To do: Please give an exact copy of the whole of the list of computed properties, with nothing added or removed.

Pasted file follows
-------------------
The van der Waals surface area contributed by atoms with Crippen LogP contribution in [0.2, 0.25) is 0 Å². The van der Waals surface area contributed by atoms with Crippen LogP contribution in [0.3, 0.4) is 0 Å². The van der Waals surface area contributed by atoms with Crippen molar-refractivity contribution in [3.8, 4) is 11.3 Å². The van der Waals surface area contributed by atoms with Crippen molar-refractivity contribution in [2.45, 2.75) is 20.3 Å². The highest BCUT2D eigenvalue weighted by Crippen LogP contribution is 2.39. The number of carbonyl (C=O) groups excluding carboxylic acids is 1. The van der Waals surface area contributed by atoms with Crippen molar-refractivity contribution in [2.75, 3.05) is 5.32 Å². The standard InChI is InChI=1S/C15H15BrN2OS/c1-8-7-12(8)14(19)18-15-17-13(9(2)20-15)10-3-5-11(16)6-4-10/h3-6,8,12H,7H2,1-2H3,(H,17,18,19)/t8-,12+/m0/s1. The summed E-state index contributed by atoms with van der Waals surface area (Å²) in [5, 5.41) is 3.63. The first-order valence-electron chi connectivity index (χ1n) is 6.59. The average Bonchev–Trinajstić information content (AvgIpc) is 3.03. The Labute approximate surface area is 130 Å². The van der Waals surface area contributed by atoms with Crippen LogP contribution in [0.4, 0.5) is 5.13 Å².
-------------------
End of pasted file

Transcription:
The van der Waals surface area contributed by atoms with Crippen LogP contribution in [0.2, 0.25) is 0 Å². The van der Waals surface area contributed by atoms with Crippen LogP contribution in [0.3, 0.4) is 0 Å². The van der Waals surface area contributed by atoms with Crippen molar-refractivity contribution in [3.8, 4) is 11.3 Å². The van der Waals surface area contributed by atoms with Crippen molar-refractivity contribution in [2.45, 2.75) is 20.3 Å². The highest BCUT2D eigenvalue weighted by Crippen LogP contribution is 2.39. The number of carbonyl (C=O) groups excluding carboxylic acids is 1. The van der Waals surface area contributed by atoms with Crippen molar-refractivity contribution in [2.75, 3.05) is 5.32 Å². The standard InChI is InChI=1S/C15H15BrN2OS/c1-8-7-12(8)14(19)18-15-17-13(9(2)20-15)10-3-5-11(16)6-4-10/h3-6,8,12H,7H2,1-2H3,(H,17,18,19)/t8-,12+/m0/s1. The summed E-state index contributed by atoms with van der Waals surface area (Å²) in [5, 5.41) is 3.63. The first-order valence-electron chi connectivity index (χ1n) is 6.59. The average Bonchev–Trinajstić information content (AvgIpc) is 3.03. The Labute approximate surface area is 130 Å². The van der Waals surface area contributed by atoms with Crippen LogP contribution in [0.4, 0.5) is 5.13 Å².